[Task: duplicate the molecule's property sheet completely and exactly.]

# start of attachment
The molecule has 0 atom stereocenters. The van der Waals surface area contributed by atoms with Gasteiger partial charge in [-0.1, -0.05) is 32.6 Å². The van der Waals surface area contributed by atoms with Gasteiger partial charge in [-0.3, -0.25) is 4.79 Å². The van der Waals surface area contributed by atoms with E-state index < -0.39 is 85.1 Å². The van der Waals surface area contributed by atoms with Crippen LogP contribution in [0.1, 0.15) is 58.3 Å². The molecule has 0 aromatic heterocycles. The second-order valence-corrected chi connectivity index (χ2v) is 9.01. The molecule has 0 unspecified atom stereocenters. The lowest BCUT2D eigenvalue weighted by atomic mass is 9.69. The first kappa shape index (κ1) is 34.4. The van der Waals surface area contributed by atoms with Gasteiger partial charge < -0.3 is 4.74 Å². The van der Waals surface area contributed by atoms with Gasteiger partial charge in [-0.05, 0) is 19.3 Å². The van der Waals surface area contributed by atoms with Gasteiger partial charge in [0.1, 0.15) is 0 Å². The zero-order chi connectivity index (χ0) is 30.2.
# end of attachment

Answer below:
The molecule has 0 atom stereocenters. The van der Waals surface area contributed by atoms with Gasteiger partial charge in [-0.1, -0.05) is 32.6 Å². The van der Waals surface area contributed by atoms with Gasteiger partial charge in [-0.3, -0.25) is 4.79 Å². The van der Waals surface area contributed by atoms with E-state index < -0.39 is 85.1 Å². The van der Waals surface area contributed by atoms with Crippen LogP contribution in [0.1, 0.15) is 58.3 Å². The molecule has 0 aromatic heterocycles. The second-order valence-corrected chi connectivity index (χ2v) is 9.01. The molecule has 0 unspecified atom stereocenters. The lowest BCUT2D eigenvalue weighted by atomic mass is 9.69. The first kappa shape index (κ1) is 34.4. The van der Waals surface area contributed by atoms with Gasteiger partial charge < -0.3 is 4.74 Å². The van der Waals surface area contributed by atoms with Gasteiger partial charge in [-0.05, 0) is 19.3 Å². The van der Waals surface area contributed by atoms with Gasteiger partial charge in [0.1, 0.15) is 0 Å². The zero-order chi connectivity index (χ0) is 30.2.